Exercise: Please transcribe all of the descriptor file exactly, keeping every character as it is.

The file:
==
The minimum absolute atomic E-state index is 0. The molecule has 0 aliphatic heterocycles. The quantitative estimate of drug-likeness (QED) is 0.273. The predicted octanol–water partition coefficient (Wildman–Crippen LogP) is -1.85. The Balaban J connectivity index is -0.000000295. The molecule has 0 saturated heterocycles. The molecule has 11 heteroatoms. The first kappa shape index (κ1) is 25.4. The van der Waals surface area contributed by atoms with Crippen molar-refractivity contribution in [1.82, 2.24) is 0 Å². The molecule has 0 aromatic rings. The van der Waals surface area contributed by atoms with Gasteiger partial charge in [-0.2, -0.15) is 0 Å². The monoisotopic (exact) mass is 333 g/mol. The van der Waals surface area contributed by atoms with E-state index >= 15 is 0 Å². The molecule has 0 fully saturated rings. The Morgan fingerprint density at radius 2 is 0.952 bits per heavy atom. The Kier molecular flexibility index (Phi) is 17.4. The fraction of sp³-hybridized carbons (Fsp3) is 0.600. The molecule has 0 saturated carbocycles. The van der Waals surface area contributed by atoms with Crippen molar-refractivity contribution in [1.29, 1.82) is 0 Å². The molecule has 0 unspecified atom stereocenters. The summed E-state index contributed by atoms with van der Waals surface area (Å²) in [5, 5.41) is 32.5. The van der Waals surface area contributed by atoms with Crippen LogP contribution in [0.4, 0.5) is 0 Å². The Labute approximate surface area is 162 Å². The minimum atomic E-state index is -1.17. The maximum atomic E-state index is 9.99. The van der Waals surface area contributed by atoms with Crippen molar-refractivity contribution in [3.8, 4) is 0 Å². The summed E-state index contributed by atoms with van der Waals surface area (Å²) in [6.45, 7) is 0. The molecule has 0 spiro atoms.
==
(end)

The minimum absolute atomic E-state index is 0. The molecule has 0 aliphatic heterocycles. The quantitative estimate of drug-likeness (QED) is 0.273. The predicted octanol–water partition coefficient (Wildman–Crippen LogP) is -1.85. The Balaban J connectivity index is -0.000000295. The molecule has 0 saturated heterocycles. The molecule has 11 heteroatoms. The first kappa shape index (κ1) is 25.4. The van der Waals surface area contributed by atoms with Crippen molar-refractivity contribution in [1.82, 2.24) is 0 Å². The molecule has 0 aromatic rings. The van der Waals surface area contributed by atoms with Gasteiger partial charge in [-0.2, -0.15) is 0 Å². The monoisotopic (exact) mass is 333 g/mol. The van der Waals surface area contributed by atoms with E-state index >= 15 is 0 Å². The molecule has 0 fully saturated rings. The Morgan fingerprint density at radius 2 is 0.952 bits per heavy atom. The Kier molecular flexibility index (Phi) is 17.4. The fraction of sp³-hybridized carbons (Fsp3) is 0.600. The molecule has 0 saturated carbocycles. The van der Waals surface area contributed by atoms with Crippen molar-refractivity contribution in [1.29, 1.82) is 0 Å². The molecule has 0 unspecified atom stereocenters. The summed E-state index contributed by atoms with van der Waals surface area (Å²) in [5, 5.41) is 32.5. The van der Waals surface area contributed by atoms with Crippen LogP contribution in [0.4, 0.5) is 0 Å². The Labute approximate surface area is 162 Å². The minimum atomic E-state index is -1.17. The maximum atomic E-state index is 9.99. The van der Waals surface area contributed by atoms with Crippen molar-refractivity contribution in [3.8, 4) is 0 Å². The summed E-state index contributed by atoms with van der Waals surface area (Å²) in [6.45, 7) is 0. The molecule has 0 spiro atoms.